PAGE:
Looking Toward Luther 2017
  • Friday, September 28, 2012

By Massimo Faggioli

This year’s meeting of the Ratzinger Schülerkreis (student circle), which met Aug. 30 through Sept. 3 at Pope Benedict XVI’s summer residence at Castel Gandolfo, focused on ecumenical relations among Roman Catholics, Lutherans, and Anglicans. Meeting Aug. 30 through Sept. 3 at Castel Gandolfo, Pope Benedict XVI and his former students engaged in discussions led by Ulrich Wilckens, a retired German Lutheran bishop, and Charles Morerod, Bishop of Geneva, Lausanne, and Fribourg.

Ratzinger’s Schülerkreis has always been ecumenical in its network of contacts and interests. The circle formed after Joseph Ratzinger was elevated to Archbishop of Munich in 1977, but such a group existed informally even before. The pope’s biographers narrate that as a young professor Ratzinger took his students in 1967 to Basel (Switzerland) to visit Karl Barth. At that time Barth was studying the document of the Second Vatican Council on Revelation, the constitution Dei Verbum, for his important book Ad Limina Apostolorum: An Appraisal of Vatican II (1968). In 1975 the group met with Wolfhart Pannenberg to discuss christological issues. In 1978 Ratzinger’s Schülerkreis met with Heinrich Schlier, a former Lutheran who had converted to Catholicism in 1953.

The Rev. Stephan Horn, president of the Ratzinger Schülerkreis, has hinted about possible Roman Catholic preparation for the 500th anniversary of the Lutheran Reformation (1517-2017). Some have even said that Rome might be willing to prepare a common mea culpa with Lutherans for 2017, in an attempt to reconcile and build a shared memory of past interconfessional relations. Such a development would mark a noteable change in Pope Benedict’s understanding of ecumenism, which in the first seven years of his pontificate has looked much more ad orientem (to Eastern Orthodoxy) than to the Reformation.

On the other hand, nothing seems to be moving much in ecumenical relations between Rome and the churches of the Reformation, at least at the official bilateral level. More realistically, the ecumenical focus of the 2012 meeting of the Ratzinger Schülerkreis can help us cast a light on this present moment of ecumenism in the Roman Curia. It is not an accident that the 2012 meeting of the Ratzinger Schülerkreis was largely based on Walter Cardinal Kasper’s very important Harvesting the Fruits: Basic Aspects of Christian Faith in Ecumenical Dialogue (Continuum, 2009).

The choice of this book by the Ratzinger Schülerkreis means, among other things, acknowledging the work of Kasper, probably the most important theological “opponent” of Cardinal Ratzinger, especially in the famous debate on ecclesiology in the years 1999-2001. After Cardinal Kasper’s long and successful tenure as president of the Pontifical Council for Promoting Christian Unity (1999-2010), the leadership of his successor, the Swiss Cardinal Kurt Koch, has been so far difficult to evaluate.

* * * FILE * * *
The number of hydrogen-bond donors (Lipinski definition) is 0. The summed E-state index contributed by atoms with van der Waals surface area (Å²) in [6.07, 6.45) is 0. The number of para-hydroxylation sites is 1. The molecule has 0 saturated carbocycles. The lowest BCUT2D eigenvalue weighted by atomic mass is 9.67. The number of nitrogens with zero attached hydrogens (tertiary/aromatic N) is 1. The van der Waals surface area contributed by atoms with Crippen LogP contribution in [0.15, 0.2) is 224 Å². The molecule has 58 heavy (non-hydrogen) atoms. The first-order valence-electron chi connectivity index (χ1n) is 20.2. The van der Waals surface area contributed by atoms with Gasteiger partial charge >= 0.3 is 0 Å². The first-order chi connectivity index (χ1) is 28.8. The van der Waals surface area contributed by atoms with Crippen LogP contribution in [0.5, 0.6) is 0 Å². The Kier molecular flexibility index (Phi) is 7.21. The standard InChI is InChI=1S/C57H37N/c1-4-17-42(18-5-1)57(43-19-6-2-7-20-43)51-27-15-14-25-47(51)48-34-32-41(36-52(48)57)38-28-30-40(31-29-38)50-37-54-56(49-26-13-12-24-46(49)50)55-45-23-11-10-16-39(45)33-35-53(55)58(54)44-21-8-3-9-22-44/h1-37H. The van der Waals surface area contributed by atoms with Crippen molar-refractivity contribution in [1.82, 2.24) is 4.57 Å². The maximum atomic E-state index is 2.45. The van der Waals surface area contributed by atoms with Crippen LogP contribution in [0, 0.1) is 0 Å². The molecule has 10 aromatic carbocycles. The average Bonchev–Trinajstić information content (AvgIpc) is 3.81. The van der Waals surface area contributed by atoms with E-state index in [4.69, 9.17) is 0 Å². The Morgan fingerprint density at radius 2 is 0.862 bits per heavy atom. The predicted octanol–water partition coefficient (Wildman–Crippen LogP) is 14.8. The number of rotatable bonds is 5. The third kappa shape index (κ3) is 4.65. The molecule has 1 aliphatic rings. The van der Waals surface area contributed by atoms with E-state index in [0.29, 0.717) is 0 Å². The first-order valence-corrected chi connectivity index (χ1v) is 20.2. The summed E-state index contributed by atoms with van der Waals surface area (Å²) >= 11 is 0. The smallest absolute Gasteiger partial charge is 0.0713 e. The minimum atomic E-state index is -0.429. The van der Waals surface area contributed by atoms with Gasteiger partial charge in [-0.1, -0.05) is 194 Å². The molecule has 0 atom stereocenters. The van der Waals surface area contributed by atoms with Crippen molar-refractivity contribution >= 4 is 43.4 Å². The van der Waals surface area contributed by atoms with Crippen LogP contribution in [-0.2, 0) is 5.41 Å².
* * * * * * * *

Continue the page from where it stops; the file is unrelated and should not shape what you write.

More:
One remarkable fact of Benedict XVI’s pontificate has been the desire to maintain the academic stature he acquired in the 1960s and to “apply” it to his teaching as a pope. In this sense, on many issues — ecumenism in 2012, new evangelization in 2011, interpretation of the Second Vatican Council in 2010 — Ratzinger’s Schülerkreis has offered the pope and his inner circle a kind of “personal think tank,” an alternative to what the Roman Curia is already supposed to do (but is not always able or allowed to do). The Schülerkreis seems in this way to be not only the formalization of occasions of informal consultations that every pope has with experts, but also another example of the complex relationship between Benedict XVI and the Roman Curia.

The work of the pope with the Curia has huge consequences for the future of ecumenical and interconfessional relations. In the history of ecumenical relations, John Paul II will be remembered especially for the “Joint Declaration on the Doctrine of Justification” (1999) with the Lutheran World Federation, probably the most important bilateral ecumenical agreement involving the Roman Catholic Church in the last 50 years.

Thus far, the pontificate of Benedict XVI has signaled a shift in the ecumenical policy of Rome with the apostolic constitution Anglicanorum Coetibus (Nov. 4, 2009). The reception of Anglicanorum Coetibus in ecumenical milieus has been far from uncontroversial. It will be interesting to see whether the Schülerkreis of 2012 will open Benedict XVI’s pontificate towards a new path of ecumenical relations.

Massimo Faggioli is assistant professor at the University of St. Thomas in St. Paul, Minnesota. His most recent books are Vatican II: The Battle for Meaning (Paulist, 2012) and True Reform: Liturgy and Ecclesiology in Sacrosanctum Concilium (Liturgical Press, 2012).

Photo: Pope Benedict XVI with the Rev. Nikolaus Schneider, praeses of the Evangelical Church in the Rhineland, during Benedict's apostolic journey to Germany, September 2011


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